Like the other award-winning Sick Day skis from Line, the 110 initiates beautifully and responds to a skier’s every whim. Buoyant in soft stuff and with a pocketful of turn shapes and styles, the 110 is great for deep-snow days. What will shock you are its carving chops. It’s a stupid-fun pow ski that doesn’t sacrifice an ounce of hard-snow performance or energy between turns. As one tester succinctly put it, “This ski is amazing.”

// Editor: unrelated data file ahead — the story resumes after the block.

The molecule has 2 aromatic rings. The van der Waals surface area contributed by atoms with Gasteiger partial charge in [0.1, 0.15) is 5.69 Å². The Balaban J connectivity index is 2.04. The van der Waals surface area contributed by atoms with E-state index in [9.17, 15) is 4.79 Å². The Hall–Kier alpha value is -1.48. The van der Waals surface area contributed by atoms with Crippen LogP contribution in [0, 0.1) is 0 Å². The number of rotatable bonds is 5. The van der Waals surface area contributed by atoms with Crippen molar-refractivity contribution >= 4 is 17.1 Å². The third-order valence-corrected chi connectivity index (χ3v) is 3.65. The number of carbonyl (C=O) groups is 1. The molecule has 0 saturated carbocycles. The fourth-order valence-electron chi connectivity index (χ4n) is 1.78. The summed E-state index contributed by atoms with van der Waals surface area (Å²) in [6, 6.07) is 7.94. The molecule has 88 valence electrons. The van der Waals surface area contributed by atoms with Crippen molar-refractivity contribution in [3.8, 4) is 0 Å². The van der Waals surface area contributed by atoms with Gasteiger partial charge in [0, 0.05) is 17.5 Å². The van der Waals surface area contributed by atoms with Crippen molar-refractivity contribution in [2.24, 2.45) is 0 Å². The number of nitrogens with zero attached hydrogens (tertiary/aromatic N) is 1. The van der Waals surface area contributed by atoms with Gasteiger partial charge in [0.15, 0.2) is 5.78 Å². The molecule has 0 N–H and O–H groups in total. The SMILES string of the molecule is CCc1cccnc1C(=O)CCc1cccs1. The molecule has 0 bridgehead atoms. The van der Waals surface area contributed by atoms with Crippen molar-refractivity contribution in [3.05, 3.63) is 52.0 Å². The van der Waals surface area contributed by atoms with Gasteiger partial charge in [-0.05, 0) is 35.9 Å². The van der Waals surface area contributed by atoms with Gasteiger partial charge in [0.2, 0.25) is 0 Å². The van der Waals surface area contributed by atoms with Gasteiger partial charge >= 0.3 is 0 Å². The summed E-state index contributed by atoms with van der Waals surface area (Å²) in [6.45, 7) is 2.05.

Significantly narrower, and with much less tip and tail rocker, the Sick Day 110 offers quickness and edge-hold that the 125 will lack, making it a more versatile choice for the resort skier who hopes but doesn't expect to see powder every day. The moderate waist width and lighter weight also make it a likely candidate for sidecountry freeriding with an AT binding. Line's new Sick Day collection aims for ease of use and accessibility across ability levels in deep, deeper and deepest powder. There are three models, ranging in width from a powder-specific 125 mm down to a more versatile 95 mm, with pronounced rocker for maximum flotation on the 125 and progressively less on narrower models for more responsive mixed-snow performance. With slight-twin tips and directional sidecut taper and waisting, they're meant to go forward down the mountain. (Switch riders and powder jibbers might be better served by a true-twin Opus or Sir Francis Bacon.) Aggressive tip taper also gives the Sick Days a looser feel in the snow than the similarly wide Opus or Bacon, with less active edge in the snow and enhanced maneuverability and newschool smeariness. Line builds the Sick Days for light, lively performance. There's no metal, and Line's ThinTip technology keeps the tip profile slender and supple for shock absorption and reduced swing weight. Meanwhile, Line's new, lighter Maplelite Macro Block core blends dense maple underfoot for power and durability with lightweight aspen tip and tail for further reduction of swing-weight. Metal-free Capwall construction combines light forgiving cap construction on top, resting on low sidewalls over the edges for solidity and grip. The colorful and highly imaginative graphics are the work of Toronto based artist Derek Muscat.